7. Got Money, Lil Wayne
Peaked at No. 10 in September 2008
Money's music video depicts a bank heist, but 'what a lot of people don't know is that Wayne was shooting two videos at once. He was shooting (the A Milli video) out on the street and then it turned into the bank video. Everything about that day was super fun, it was just a bright and sunny day.' Wayne and T-Pain are shown throwing cash throughout the video, a lot of which was real. 'I didn't feel comfortable because it wasn't mine — or maybe it was. Maybe that was my payment for the video. I asked for fake money, but they kept passing me real money, like, 'Yo, just throw this.' I was like, 'No, I'm not throwing real (expletive) money.' '
8. Blame It, Jamie Foxx
Peaked at No. 2 in May 2009
'Jamie's a crazy dope writer. A lot of people don't know that, but it's insane how good he is. He came up with the hook and wrote the verses, and sent me the song. For some reason, it took me like 20 minutes to catch the chord progression. It was weird, I didn't know how to set my Auto-Tune and I was like, 'I don't want to call and ask how he set his Auto-Tune, that would be embarrassing.' So I just went through like 20 minutes of trying to figure out how I was going to sing this thing, because I didn't want to do the same rhythm as him. I just kept the faith and hopefully I was going to stumble on one of the keys of Auto-Tune I wanted to do this in. Once I found it, I recorded my verse, sent it to him,' and Blame won a Grammy Award in 2010 for best R&B performance by a duo/group with vocals.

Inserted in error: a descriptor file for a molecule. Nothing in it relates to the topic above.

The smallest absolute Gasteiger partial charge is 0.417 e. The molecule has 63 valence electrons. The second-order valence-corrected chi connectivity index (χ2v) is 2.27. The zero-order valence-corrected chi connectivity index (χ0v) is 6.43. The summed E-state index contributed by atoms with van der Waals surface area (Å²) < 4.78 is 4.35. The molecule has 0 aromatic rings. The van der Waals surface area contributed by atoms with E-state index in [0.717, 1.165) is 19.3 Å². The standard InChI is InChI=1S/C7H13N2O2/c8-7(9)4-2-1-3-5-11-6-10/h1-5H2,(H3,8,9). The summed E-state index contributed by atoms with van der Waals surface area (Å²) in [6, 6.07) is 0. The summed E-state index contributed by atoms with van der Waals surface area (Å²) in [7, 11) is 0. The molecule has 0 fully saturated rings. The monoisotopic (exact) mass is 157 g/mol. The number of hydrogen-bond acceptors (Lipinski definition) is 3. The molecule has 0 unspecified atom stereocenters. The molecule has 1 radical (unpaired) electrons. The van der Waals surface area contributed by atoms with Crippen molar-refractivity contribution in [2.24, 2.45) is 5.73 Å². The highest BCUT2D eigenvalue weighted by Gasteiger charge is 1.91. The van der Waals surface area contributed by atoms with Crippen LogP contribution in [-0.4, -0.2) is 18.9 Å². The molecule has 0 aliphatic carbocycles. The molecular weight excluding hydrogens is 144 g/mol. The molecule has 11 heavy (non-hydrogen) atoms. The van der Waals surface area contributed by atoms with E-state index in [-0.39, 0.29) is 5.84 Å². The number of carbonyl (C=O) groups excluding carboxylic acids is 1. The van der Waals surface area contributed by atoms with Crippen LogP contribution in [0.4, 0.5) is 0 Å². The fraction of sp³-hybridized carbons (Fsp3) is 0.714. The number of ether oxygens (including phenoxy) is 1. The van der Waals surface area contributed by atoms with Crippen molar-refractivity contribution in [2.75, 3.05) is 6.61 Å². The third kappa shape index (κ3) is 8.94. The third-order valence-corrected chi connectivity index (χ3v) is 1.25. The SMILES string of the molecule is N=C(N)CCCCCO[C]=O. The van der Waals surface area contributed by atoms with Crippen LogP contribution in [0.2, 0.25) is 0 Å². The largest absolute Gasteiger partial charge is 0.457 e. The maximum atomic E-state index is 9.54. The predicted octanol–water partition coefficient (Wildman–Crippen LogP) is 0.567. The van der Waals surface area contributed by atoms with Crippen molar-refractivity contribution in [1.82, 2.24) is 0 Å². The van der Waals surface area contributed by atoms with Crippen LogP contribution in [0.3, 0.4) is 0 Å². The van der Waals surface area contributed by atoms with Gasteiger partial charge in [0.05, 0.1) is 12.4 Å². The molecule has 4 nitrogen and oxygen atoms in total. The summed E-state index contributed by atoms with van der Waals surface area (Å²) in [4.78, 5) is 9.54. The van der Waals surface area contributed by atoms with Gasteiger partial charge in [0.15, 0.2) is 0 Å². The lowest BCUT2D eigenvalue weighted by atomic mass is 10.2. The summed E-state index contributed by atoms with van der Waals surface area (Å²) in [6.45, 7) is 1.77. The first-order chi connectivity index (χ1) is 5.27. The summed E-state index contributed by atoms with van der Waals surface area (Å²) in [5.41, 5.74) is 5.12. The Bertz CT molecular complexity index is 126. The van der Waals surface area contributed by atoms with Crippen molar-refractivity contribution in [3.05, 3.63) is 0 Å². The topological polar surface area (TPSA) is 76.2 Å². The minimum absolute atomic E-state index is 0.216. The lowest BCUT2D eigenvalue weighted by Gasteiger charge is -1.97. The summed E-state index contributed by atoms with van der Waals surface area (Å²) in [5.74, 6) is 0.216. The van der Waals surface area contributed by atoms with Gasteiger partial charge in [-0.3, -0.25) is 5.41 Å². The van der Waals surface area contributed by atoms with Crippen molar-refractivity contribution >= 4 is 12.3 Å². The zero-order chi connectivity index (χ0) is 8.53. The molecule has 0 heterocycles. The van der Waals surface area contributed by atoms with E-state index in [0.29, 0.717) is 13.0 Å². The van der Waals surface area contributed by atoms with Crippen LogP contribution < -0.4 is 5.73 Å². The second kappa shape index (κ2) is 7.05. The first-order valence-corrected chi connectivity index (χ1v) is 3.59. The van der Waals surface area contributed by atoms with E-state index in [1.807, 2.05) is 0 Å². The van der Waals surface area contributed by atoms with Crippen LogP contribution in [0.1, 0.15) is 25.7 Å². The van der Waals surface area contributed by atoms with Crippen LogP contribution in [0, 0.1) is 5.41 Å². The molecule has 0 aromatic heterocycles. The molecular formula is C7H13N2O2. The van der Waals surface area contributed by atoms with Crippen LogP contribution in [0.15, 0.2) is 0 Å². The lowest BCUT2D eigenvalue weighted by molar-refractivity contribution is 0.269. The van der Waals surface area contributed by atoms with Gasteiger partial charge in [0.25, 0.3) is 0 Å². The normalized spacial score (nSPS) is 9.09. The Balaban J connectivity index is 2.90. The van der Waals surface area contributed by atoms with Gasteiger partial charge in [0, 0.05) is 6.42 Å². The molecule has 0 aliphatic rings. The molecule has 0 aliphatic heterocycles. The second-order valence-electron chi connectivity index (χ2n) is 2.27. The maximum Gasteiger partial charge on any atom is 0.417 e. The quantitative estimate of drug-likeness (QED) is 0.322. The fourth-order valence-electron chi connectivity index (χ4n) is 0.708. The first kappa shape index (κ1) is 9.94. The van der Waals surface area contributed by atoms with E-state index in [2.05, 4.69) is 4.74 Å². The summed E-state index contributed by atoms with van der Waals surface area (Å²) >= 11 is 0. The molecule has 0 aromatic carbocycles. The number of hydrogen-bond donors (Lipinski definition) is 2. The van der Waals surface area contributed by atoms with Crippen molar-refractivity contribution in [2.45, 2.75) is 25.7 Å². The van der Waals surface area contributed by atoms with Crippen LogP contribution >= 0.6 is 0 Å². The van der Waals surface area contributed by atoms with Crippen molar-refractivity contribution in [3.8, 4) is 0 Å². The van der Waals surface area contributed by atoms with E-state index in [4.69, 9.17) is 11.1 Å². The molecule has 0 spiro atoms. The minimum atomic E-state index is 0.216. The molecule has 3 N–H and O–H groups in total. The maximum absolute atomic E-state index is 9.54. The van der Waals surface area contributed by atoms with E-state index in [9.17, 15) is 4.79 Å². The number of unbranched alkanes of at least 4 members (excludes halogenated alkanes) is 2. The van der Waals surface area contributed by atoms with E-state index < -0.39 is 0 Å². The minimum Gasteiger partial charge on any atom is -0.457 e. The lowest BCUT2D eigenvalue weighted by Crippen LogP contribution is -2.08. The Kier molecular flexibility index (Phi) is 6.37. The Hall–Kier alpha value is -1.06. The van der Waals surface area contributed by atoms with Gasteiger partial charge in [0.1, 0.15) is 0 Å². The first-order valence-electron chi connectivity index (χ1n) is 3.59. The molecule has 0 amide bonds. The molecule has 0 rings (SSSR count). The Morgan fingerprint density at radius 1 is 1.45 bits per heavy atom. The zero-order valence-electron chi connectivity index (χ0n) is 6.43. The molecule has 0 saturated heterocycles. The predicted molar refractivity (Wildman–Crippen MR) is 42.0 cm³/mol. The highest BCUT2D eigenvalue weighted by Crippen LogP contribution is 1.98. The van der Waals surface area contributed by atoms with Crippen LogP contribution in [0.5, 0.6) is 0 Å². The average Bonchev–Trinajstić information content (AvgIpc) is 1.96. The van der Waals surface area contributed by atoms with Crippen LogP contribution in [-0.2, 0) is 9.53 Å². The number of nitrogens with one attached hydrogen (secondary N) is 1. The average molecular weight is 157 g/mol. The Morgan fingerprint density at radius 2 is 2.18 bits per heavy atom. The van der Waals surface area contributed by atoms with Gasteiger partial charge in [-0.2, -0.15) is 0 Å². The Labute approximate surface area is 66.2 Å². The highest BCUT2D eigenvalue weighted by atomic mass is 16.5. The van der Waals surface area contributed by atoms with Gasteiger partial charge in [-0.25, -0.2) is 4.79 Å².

9. I'm on a Boat, The Lonely Island
Peaked at No. 56 in June 2009
After T-Pain appeared on Saturday Night Live in 2008, Andy Samberg's comedy trio reached out to his team about collaborating. 'They sent us the song and I didn't know what the (expletive) they were talking about. I couldn't tell if the song was serious or not, so it kind of confused me. But once they said it was a Digital Short, then of course I complied. They wrote the whole thing, I went and put my voice on it, and sent it back.' They later shot the video in Miami on a '$30 million yacht, which was pretty cool. I'll tell you what, though — it was cold as (expletive) out there. We had to do these (aerial) shots and I wish drones had been popular back then, because they used an actual helicopter and that thing was spraying so much water on us. That was probably the worst video day I've ever been through.'
10. All I Do is Win, DJ Khaled (feat. Ludacris, Snoop Dogg and Rick Ross)
Peaked at No. 24 in July 2010
If there's one thing you should know about Khaled, it's that he's persistent. 'He won't let you not do something. If he has an idea, it's going to happen real quick and on his terms. He showed up to my studio one night and I was like, 'Man, I'm doing stuff. I could be here eating steak and lobster, but I'm actually working. Let me chill.' In the next 20 minutes, he had someone show up with a ton of steak and lobster for the whole studio. It was pretty (expletive) impressive. I was like, 'I was just trying to make a statement, but thanks. I'm going to eat it.' '
Afterward, Khaled gave him a handful of beats to record Win's hook over, including one produced by DJ Nasty and LVM. 'I go in the booth and start doing ad-libs, and it was very confusing for him because I could hear it in my head and he couldn't. So he stopped the beat and was like, 'Yo, I don't think that's it. Let's try something else.' I was like, 'How about this? How about you get the (expletive) out of here and I'll call you when it's time to come back in.' He left, I finished the hook, and he came back in and was like, 'This is the biggest (expletive) hook of all time. This is an anthem.' '